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Servatius


Detail of the reliquary of Servatius. Detail of the reliquary of Servatius; copy from the Koninklijke Musea voor Kunst en Geschiedenis, Brussel (Belgium). Photo Jona Lendering.
Detail of the reliquary of Servatius (copy from the Koninklijke Musea voor Kunst en Geschiedenis, Brussel)
Servatius (384): bishop of Tongeren, one of the first Christian leaders in the Low Countries.

Servatius was the first bishop of Tongeren, the capital of the Tungri in the east of what is now called Belgium. In the fourth century, it belonged to a province of the Roman empire called Germania Secunda. In those days, Christianity was quickly gaining ground. In 311, the emperor Galerius had put an end to the great persecutions, and another emperor, Constantine I the Great, actually favored the Church. For example, he gave juridical powers to the leader of a Christian community in a town, the bishop. Moreover, he gave fiscal privileges to the funds of Christian charity, for which the bishop was responsible. From now on, a wealthy man could show that he cared for his community by becoming bishop, and many members of the Roman elite converted.

Edge of Empire. The book Arjen Bosman and I wrote about Rome's Lower Rhine Frontier.
Edge of Empire. The book Arjen Bosman and I wrote about Rome's Lower Rhine Frontier (order; review)
The citadel of ancient Edessa, with two columns from the Roman age. Photo Marco Prins.
Edessa

The first known bishop in the Low Countries is Maternus of Cologne, who attended the Council of Arles in 314. (During this meeting, the Church gave up its pacifism.) Servatius belonged to the next generation. According to a medieval legend, he was not born in Tongeren, but in Armenia. This piece of information is a bit problematic, because a bishop needed to possess land near the town where he resided. It was the only way to manage the capital needed for charity. We can of course assume that Servatius sold all his worldly possessions before traveling to the far west, where he  invested his money in land again, but this is a bit farfetched. On the other hand, why would a medieval hagiographer risk his credibility by inventing an Armenian descent?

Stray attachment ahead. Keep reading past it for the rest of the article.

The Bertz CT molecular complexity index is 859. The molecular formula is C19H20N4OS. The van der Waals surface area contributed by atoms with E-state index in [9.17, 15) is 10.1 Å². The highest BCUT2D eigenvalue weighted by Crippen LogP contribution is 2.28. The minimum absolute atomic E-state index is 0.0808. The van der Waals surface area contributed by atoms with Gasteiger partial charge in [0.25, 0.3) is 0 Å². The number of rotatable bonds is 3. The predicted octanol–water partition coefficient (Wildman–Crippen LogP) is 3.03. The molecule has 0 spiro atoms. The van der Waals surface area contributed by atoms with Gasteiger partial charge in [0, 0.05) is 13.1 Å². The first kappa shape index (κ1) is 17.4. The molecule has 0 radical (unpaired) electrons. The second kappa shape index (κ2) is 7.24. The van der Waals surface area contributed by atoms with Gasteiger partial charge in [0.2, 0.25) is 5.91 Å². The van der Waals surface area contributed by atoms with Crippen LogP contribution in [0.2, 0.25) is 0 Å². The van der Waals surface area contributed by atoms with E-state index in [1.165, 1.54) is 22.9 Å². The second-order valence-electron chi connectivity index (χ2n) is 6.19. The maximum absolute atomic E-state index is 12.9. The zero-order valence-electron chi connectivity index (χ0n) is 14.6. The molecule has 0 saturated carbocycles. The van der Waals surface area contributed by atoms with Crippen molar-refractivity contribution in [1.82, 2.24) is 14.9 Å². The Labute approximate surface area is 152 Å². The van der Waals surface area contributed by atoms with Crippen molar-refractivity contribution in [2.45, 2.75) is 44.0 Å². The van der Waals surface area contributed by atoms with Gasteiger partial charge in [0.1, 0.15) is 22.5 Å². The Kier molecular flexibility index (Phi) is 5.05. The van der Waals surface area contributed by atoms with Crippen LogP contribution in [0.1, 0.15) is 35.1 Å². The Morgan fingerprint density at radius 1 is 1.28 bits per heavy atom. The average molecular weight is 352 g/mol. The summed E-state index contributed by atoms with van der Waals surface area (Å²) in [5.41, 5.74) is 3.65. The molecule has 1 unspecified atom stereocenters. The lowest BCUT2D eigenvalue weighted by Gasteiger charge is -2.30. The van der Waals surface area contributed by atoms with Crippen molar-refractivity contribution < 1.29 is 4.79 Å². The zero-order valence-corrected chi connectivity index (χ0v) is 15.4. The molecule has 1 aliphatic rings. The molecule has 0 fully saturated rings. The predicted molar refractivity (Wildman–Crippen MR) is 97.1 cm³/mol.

Bust of Constans. Louvre, Paris (France). Photo Marco Prins.
Constans (Louvre, Paris)

However this me be, Servatius must have been a rich man, because he was able to travel throughout the Roman empire. In 343, he was present at the Council of Serdica (modern Sofia), where a man named "Sarbatios" signed a decree against the followers of the theologian Arius of Alexandria, a man of immense learning who had spoken about Christ in terms that appeared to debase the divine nature of the Savior.

In this debate, the western and eastern halves of the empire took different positions. The eastern emperor Constantius II agreed with Arius that Christ was neither co-eternal nor of one substance with God the Father, but had been created as an instrument for the salvation of mankind. Christ was, therefore, subordinate to the Father, and his nature was not divine but human. The western emperor Constans, a brother of Constantius, said that the Son and the Father were of the same substance - in other words, that Christ was truly God. In this debate, Servatius, who had traveled 3,000 kilometers to be present, represented the views of his emperor. Because the eastern bishops shared the opinions of their ruler, the Council of Serdica was a failure.


Coin of Magnentius. Bode-Museum, Berlin (Germany). Photo Jona Lendering.
Coin of Magnentius (Bode-Museum, Berlin)

Seven years later, the western emperor Constans fell victim to a plot. During a dinner party, a group of courtiers proclaimed Magnentius emperor, and Constans was murdered (350). The new emperor sent "Sarbatios" as an envoy to Constantius. The bishop of Tongeren had to explain that Constans had behaved like a tyrant and had suppressed the population with high taxes. The aim of Servatius' mission was, of course, to obtain recognition of his emperor from the ruler of the east. He met Constantius in Edessa in Syria (after a trip of 5,000 kilometers), but was unable to appease his host. The result was an extremely bloody civil war, which lasted two years and resulted in the death of Magnentius (351-353).